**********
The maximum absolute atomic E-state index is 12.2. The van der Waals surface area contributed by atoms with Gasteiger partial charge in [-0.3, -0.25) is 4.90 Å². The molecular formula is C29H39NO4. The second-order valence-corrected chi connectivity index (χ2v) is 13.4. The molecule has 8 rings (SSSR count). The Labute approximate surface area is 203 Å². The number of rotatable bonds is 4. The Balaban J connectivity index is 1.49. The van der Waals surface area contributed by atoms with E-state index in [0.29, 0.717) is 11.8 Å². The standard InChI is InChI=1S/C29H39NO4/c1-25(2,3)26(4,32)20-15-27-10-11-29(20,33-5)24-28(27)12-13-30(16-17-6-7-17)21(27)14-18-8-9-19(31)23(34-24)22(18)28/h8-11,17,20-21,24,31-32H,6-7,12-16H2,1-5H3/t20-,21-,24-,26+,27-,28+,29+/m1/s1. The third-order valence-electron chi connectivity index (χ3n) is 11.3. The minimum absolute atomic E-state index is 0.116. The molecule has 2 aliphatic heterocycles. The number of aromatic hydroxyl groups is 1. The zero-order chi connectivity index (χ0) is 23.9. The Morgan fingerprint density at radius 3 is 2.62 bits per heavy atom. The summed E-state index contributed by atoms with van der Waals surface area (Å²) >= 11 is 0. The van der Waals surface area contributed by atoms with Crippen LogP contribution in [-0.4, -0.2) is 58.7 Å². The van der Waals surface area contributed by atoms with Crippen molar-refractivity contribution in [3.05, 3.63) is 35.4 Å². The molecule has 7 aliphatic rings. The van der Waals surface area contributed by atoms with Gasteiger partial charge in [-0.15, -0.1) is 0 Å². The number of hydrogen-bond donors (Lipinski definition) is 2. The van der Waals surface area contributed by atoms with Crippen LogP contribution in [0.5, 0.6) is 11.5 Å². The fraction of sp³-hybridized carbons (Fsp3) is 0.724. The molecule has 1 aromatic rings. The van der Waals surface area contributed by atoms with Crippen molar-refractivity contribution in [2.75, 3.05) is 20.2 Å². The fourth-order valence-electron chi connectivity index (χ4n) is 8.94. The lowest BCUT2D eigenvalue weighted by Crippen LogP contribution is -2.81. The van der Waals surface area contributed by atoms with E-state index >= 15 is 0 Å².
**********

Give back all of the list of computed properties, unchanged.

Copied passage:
The maximum absolute atomic E-state index is 12.2. The van der Waals surface area contributed by atoms with Gasteiger partial charge in [-0.3, -0.25) is 4.90 Å². The molecular formula is C29H39NO4. The second-order valence-corrected chi connectivity index (χ2v) is 13.4. The molecule has 8 rings (SSSR count). The Labute approximate surface area is 203 Å². The number of rotatable bonds is 4. The Balaban J connectivity index is 1.49. The van der Waals surface area contributed by atoms with E-state index in [0.29, 0.717) is 11.8 Å². The standard InChI is InChI=1S/C29H39NO4/c1-25(2,3)26(4,32)20-15-27-10-11-29(20,33-5)24-28(27)12-13-30(16-17-6-7-17)21(27)14-18-8-9-19(31)23(34-24)22(18)28/h8-11,17,20-21,24,31-32H,6-7,12-16H2,1-5H3/t20-,21-,24-,26+,27-,28+,29+/m1/s1. The third-order valence-electron chi connectivity index (χ3n) is 11.3. The minimum absolute atomic E-state index is 0.116. The molecule has 2 aliphatic heterocycles. The number of aromatic hydroxyl groups is 1. The zero-order chi connectivity index (χ0) is 23.9. The Morgan fingerprint density at radius 3 is 2.62 bits per heavy atom. The summed E-state index contributed by atoms with van der Waals surface area (Å²) >= 11 is 0. The van der Waals surface area contributed by atoms with Crippen LogP contribution in [-0.4, -0.2) is 58.7 Å². The van der Waals surface area contributed by atoms with Crippen molar-refractivity contribution in [3.05, 3.63) is 35.4 Å². The molecule has 7 aliphatic rings. The van der Waals surface area contributed by atoms with Gasteiger partial charge in [-0.15, -0.1) is 0 Å². The number of hydrogen-bond donors (Lipinski definition) is 2. The van der Waals surface area contributed by atoms with Crippen LogP contribution in [0.5, 0.6) is 11.5 Å². The fraction of sp³-hybridized carbons (Fsp3) is 0.724. The molecule has 1 aromatic rings. The van der Waals surface area contributed by atoms with Crippen molar-refractivity contribution in [2.75, 3.05) is 20.2 Å². The fourth-order valence-electron chi connectivity index (χ4n) is 8.94. The lowest BCUT2D eigenvalue weighted by Crippen LogP contribution is -2.81. The van der Waals surface area contributed by atoms with E-state index >= 15 is 0 Å².